C. Construction – v.19-21a
The man of flesh wants to create his own law and ascend to God on his own terms. In fact, he wants to take the place of God.

D. Consequence – v.21b
God tests man’s law and it fails. Instead of being a true law of righteousness it leads follows into the wilderness of disobedience where they perish because of their unbelief and rejection of God’s Spirit.

C`. Cultivation – v.22-23
The man of Spirit – the second Adam, produces the fruit from the tree of life which fulfills God’s law and writes God’s law onto our hearts and transforms us from the inside out.

B`. Crucifixion – v.24
The man of Spirit – responds to the conflict of the man of flesh and defeats him through a substitutionary death. For it is not behaviour change that redeems and transforms the man of flesh – but death to sin and new life in Christ.

A`. Conduct – v.25-26
Those risen with Christ – alive in the Spirit are the only ones able to live in God’s covenant and enjoy the life of righteousness. Which is evident in worship, fellowship with Jesus Christ.

Have you experienced the “matrix?”

Some related posts:
How are you growing?
Book Review of The Bible Matrix
When did the Reformation stop… for you?

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Posted by on 08/11/2011 in Bible, discipleship, Hermenutics


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Memory Problems

One of the things that might be holding you back from growing in your faith is a memory problem. What memory problem? I’m not talking about something you have forgotten, I’m referring to something you need to forget or you won’t be able to move forward.

Paul says if he is going to be all God wants him to be he’s not going to waste any more time on yesterday.

Philippians 3:13 “This one thing I do, forgetting what is behind.”

God spoke to Israel through Isaiah and said:

Isaiah 43:18 “Forget the former things; do not dwell on the past. See I am doing a new thing!”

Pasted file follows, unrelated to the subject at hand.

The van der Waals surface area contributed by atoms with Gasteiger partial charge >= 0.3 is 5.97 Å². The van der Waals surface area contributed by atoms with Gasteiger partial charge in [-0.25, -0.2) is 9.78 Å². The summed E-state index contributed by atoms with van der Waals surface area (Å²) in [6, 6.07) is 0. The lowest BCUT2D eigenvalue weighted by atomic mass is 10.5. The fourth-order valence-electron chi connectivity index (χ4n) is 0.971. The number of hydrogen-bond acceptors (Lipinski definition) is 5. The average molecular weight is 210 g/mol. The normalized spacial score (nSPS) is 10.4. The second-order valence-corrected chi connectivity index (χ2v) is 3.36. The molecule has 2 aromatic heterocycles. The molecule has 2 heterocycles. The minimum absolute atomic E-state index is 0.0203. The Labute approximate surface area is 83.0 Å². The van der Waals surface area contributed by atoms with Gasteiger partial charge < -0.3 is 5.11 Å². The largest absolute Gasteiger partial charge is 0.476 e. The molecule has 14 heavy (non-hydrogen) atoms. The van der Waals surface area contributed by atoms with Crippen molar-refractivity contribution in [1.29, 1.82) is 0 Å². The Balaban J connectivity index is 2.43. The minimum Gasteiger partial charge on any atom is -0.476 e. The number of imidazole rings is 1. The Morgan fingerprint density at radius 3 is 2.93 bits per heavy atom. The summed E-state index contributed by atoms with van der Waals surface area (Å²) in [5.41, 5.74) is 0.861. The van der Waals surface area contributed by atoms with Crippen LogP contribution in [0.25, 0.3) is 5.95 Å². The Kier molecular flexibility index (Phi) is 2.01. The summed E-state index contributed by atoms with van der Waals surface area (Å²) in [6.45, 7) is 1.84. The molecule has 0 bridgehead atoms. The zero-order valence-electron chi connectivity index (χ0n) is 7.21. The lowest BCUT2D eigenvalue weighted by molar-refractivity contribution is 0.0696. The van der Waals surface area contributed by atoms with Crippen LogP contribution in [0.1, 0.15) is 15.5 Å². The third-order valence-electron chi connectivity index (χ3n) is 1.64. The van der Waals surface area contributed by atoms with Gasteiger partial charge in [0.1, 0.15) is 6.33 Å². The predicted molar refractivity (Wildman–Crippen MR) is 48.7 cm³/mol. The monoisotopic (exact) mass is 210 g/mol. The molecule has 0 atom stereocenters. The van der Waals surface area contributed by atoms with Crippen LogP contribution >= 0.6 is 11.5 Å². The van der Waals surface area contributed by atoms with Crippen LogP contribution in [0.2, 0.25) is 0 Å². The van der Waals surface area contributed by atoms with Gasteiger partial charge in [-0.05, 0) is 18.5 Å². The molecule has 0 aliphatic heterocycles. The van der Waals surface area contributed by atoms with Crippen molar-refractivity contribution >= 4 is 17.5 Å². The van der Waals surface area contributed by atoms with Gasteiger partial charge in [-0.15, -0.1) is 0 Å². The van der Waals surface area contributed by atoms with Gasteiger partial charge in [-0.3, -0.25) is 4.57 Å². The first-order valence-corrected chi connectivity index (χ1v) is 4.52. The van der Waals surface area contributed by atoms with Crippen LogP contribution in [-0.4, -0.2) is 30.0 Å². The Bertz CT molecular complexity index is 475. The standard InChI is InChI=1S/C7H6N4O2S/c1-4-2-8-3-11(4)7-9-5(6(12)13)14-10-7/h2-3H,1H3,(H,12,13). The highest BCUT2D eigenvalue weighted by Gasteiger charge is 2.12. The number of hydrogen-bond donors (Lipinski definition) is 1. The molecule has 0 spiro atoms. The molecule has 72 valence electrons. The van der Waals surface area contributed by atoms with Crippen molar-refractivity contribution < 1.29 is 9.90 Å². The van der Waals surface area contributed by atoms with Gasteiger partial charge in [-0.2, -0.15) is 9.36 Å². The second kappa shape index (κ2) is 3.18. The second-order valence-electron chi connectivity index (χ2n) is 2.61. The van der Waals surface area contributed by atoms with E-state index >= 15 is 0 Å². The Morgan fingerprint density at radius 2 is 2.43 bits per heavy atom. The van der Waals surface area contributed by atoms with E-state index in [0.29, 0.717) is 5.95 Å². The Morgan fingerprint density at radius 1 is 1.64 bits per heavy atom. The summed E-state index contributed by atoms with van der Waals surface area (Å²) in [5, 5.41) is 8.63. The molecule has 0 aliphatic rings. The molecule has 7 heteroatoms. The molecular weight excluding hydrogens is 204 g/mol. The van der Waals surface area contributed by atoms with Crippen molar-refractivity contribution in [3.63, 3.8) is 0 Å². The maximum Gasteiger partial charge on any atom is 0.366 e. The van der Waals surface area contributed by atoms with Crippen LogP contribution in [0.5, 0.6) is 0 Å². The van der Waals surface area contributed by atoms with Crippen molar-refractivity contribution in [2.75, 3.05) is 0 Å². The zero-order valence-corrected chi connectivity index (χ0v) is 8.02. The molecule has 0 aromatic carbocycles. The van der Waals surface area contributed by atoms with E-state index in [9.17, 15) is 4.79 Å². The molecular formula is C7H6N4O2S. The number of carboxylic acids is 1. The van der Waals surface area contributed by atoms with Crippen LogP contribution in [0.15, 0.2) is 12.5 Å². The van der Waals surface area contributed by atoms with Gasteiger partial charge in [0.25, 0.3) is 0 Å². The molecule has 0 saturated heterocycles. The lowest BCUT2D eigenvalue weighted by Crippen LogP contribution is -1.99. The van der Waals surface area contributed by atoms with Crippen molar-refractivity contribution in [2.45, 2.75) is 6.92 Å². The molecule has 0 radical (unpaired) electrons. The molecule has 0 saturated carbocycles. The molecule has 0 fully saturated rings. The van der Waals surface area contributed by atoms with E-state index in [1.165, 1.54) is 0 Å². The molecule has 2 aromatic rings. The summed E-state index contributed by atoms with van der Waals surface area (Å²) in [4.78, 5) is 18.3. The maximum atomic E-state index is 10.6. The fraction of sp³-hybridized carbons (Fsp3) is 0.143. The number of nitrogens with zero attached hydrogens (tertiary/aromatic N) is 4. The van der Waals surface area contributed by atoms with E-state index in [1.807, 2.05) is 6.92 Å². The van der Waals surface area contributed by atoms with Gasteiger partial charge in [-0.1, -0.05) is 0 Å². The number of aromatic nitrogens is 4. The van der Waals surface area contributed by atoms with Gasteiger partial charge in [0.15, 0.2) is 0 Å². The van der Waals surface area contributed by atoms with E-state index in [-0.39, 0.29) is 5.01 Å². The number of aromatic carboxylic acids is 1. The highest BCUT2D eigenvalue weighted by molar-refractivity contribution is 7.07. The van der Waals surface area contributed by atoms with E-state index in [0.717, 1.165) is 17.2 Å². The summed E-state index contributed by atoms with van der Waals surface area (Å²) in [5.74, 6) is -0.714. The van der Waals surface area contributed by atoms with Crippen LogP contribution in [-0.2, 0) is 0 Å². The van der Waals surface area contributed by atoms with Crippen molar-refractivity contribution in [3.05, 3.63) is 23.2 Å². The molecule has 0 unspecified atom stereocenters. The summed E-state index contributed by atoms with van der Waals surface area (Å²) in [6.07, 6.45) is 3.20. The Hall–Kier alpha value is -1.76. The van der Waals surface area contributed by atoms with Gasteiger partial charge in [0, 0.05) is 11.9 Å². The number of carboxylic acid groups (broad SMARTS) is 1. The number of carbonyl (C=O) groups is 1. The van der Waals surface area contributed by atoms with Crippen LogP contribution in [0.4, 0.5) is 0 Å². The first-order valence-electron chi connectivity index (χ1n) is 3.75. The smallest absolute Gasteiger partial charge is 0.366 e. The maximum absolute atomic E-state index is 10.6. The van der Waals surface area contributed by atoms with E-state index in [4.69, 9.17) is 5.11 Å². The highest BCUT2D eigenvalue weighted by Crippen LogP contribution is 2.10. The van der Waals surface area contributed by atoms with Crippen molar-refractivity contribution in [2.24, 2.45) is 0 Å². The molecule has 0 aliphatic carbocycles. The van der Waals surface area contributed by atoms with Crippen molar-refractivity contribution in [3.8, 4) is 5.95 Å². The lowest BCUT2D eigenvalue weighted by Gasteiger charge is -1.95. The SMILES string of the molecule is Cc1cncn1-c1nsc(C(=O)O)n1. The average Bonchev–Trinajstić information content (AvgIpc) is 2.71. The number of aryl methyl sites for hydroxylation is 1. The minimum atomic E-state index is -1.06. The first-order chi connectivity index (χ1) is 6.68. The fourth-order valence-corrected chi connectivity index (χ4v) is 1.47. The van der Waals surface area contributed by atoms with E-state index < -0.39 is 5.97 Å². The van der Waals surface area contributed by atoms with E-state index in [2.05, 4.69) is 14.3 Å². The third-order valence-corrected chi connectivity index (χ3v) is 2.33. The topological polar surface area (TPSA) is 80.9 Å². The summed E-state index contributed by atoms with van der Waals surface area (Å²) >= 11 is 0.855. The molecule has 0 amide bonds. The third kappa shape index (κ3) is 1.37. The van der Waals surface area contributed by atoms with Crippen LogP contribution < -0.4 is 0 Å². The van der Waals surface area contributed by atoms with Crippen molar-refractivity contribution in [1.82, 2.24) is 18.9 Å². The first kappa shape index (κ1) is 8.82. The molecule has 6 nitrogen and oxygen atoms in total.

Forgetting isn’t so easy though. It seems that whatever we try to forget we actually end up remembering and recalling more intensely. So how do I forget “what is behind“?

To forget, in this sense, really means, don’t let the past affect you anymore. Don’t let it control you or have power over you or manipulate you. Learn from the past without dwelling on the past, let it go and move on. Don’t keep obsessing about it.

Some of you might be continuing to rehearse things in your heart that God has long since forgiven and forgotten. We hang onto things from our past that can become handicaps that keep us from moving forward. Don’t become paralysed through unbelief. God’s forgiveness is available to you through Christ. When He “forgets” your sin, He no longer allows it to affect your relationship with Him. But it’s not just the hard and painful things you need to forget. We have memory problems.

It’s just as important to put any successes behind you as it is failures. The problem with success is that it tends to make you complacent and fills you with pride. Then you stop growing and learning.

Jesus said to him, “No one who puts his hand to the plow and looks back is fit for the kingdom of God.” ~ Luke 9:62

What do you need to forget?

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Posted by on 09/09/2011 in discipleship, Gospel, Jesus